and can be useful in some situations, such as determining the average
life expectancy for people of certain age and gender.
However, actuarial tables are not personalized to each individual and their
particular life journey or circumstance. The tables fail to consider
detailed family health history information and many important lifestyle
factors such as smoking and exercise.
To understand the life expectancy of a specific individual, such as a 35-
year old man with a family health history of diabetes, BMI of 24, and a
smoking habit, an actuarial table based on a broad swath of individuals
will not be sufficient to provide the accuracy and fidelity of a unique,
In a complex environment where there is a lot of information and
uncertainty about the future, a heuristic model for decision making is
superior to regression or probabilistic models because of the
demonstrated less-is-more effect. The reliance on rules based on
previous knowledge (a heuristic) to guide the result is more accurate
than a complex series of statistical tests incorporating all the data
points to cover all the bases across all possible outcomes.
People’s health, wealth, and family are inseparable and complex.
Employing a heuristic model to the relationship between family health
history, personal lifestyle and financial planning is the most effective
tool for empowering people to make good decisions about their health,
wealth, and financial goals.
The algorithm and science behind Lumiant was developed by Emily Chang,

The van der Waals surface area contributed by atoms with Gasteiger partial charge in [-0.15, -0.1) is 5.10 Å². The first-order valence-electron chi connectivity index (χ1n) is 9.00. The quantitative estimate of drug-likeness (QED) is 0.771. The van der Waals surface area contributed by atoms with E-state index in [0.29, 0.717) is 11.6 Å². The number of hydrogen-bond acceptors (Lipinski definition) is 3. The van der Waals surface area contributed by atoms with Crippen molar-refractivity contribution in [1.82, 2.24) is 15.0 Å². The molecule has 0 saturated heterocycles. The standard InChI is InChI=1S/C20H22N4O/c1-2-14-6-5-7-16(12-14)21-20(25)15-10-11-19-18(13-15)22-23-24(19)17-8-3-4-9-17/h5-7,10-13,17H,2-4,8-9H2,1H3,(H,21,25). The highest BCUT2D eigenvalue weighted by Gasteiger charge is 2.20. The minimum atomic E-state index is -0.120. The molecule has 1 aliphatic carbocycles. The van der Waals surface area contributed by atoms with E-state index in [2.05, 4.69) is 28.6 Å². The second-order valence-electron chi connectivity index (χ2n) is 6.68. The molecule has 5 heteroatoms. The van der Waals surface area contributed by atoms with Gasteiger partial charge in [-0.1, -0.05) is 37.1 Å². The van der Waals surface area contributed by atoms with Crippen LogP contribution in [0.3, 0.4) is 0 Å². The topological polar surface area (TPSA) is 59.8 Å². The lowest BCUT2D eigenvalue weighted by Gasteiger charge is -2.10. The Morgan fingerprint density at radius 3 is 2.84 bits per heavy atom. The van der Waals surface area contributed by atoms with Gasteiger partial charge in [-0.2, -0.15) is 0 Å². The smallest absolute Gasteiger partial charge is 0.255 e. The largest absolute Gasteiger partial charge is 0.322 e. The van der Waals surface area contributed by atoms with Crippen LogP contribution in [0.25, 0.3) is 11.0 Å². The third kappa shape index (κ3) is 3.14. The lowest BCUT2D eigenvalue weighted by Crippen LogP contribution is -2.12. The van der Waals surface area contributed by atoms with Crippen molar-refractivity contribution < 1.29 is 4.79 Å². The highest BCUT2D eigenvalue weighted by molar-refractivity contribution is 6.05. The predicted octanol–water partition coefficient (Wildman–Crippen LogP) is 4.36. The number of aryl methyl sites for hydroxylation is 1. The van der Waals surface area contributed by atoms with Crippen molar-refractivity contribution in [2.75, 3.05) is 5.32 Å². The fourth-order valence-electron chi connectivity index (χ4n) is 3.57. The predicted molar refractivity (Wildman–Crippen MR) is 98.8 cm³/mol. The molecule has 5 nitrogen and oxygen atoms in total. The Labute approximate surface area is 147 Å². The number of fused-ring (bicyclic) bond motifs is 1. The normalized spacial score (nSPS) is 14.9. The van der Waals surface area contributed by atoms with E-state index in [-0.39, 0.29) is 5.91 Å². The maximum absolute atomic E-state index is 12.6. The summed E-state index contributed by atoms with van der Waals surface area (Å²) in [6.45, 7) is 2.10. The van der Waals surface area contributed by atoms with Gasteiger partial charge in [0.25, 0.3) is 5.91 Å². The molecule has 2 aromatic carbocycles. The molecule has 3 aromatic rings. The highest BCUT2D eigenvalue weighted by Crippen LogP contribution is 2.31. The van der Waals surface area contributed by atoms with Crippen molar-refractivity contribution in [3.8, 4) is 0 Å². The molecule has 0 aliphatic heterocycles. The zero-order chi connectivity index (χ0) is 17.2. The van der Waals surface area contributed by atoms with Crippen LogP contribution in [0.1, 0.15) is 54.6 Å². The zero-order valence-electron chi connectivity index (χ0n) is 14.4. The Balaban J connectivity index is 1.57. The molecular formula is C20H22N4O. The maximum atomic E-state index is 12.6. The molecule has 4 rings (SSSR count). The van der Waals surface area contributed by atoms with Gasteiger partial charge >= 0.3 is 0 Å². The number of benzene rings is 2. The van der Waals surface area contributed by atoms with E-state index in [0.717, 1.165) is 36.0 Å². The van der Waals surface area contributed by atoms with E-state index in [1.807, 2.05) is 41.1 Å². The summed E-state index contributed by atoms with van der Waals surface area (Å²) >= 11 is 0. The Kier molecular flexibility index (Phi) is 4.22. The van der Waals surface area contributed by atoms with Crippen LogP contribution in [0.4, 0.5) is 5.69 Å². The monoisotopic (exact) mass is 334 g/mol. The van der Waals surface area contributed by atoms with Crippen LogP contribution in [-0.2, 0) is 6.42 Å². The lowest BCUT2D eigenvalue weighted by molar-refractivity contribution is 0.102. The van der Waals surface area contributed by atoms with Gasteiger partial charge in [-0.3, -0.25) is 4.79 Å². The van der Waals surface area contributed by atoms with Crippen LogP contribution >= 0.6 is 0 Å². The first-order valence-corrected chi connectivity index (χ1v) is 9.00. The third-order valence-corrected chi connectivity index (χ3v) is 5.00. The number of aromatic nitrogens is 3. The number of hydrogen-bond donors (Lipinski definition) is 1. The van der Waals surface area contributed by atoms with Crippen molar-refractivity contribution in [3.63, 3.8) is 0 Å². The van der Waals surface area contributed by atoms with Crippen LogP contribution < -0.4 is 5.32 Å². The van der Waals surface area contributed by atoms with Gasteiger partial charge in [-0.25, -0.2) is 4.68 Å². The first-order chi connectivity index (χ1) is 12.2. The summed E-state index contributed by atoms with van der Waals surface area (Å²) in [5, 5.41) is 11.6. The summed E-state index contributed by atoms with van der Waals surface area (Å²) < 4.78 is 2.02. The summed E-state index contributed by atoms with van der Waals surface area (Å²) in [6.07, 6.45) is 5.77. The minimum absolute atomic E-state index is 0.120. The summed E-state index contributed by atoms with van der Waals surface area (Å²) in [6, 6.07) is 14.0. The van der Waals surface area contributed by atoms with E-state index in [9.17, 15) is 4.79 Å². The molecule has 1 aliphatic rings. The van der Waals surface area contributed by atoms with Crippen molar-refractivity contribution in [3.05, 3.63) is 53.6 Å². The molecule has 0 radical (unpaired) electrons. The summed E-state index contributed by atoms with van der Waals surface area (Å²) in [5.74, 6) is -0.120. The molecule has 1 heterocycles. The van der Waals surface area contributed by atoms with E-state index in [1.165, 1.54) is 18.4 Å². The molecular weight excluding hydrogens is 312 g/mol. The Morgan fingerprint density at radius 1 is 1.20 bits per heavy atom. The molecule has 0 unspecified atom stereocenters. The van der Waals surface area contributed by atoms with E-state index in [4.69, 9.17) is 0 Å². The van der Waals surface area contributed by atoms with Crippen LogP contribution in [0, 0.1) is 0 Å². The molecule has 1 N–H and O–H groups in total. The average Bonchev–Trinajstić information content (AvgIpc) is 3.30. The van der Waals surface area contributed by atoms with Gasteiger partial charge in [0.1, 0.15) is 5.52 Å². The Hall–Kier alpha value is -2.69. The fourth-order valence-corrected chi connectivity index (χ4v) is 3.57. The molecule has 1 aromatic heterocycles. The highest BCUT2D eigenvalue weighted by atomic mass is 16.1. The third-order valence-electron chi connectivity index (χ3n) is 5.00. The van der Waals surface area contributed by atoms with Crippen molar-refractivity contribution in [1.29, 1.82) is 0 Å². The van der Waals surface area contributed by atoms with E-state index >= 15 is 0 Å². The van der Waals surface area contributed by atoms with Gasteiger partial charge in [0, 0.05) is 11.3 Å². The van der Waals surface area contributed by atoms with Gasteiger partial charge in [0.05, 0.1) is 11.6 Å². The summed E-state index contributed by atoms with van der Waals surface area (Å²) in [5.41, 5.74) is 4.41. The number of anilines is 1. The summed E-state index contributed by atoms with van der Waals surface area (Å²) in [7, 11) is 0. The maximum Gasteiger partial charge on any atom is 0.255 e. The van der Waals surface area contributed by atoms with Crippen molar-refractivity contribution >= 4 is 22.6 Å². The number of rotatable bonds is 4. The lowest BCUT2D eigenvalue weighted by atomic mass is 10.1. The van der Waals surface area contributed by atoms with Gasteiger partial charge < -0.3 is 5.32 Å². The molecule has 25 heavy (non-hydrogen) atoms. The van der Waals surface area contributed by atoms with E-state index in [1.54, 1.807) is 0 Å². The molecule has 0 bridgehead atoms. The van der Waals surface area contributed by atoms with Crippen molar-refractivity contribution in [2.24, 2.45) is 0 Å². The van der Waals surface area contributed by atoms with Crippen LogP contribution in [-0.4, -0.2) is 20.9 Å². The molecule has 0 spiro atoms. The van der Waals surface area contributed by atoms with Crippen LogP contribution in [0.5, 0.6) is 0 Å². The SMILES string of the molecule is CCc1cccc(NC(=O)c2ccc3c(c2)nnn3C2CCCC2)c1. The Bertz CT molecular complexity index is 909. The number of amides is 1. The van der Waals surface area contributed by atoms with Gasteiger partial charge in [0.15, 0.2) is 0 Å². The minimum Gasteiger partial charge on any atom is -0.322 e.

Ph.D. Dr. Chang completed her doctoral work in theoretical, computational
chemistry at Stanford University with post-doctoral work in computational
genetics at Stanford Medical School. After that, she was a health scientist at
the consumer genetics company, 23andMe. Using her experience in
statistics, algorithm design, data analysis, and scientific study, she has
created a unique research-driven approach for understanding risk of
disease, projecting longevity, and using that for financial planning.
A few of Dr. Chang's Contributions to Scientific Research:
1. Rains, Emily K., and Hans C. Andersen. "A Bayesian method for
construction of Markov models to describe dynamics on various time-
scales." The Journal of Chemical Physics 133.14 (2010): 144113.
2. Rains, Emily K., and Hans C. Andersen. 2009. A Bayesian approach for the
construction of Markov models. Abstract for poster presentation for the
World Molecular Kinetics Workshop 2009, Berlin, Germany.
3. Rains, Emily K., and Hans C. Andersen. 2009. Constructing Markov
Models for Protein Folding Simulation. Abstract for poster presentation for
the World Molecular Kinetics Workshop 2008, Berkeley, California.
4. Marusak, Rosemary A., Kate Doan, and Scott D. Cummings. Integrated
Approach to Coordination Chemistry: An Inorganic Laboratory Guide.
Hoboken, NJ: Wiley-Interscience, 2007. Print.
1. 23andMe’s Health Content Scientists. 23andMe Blog. June 28, 2013. Web. https://blog.23andme.com/23and...
 Dobkin C, Finkelstein A, Kluender R, Notowidigdo MJ. The Economic
Consequences of Hospital Admissions. Am Econ Rev. 2018;102(2):308-352.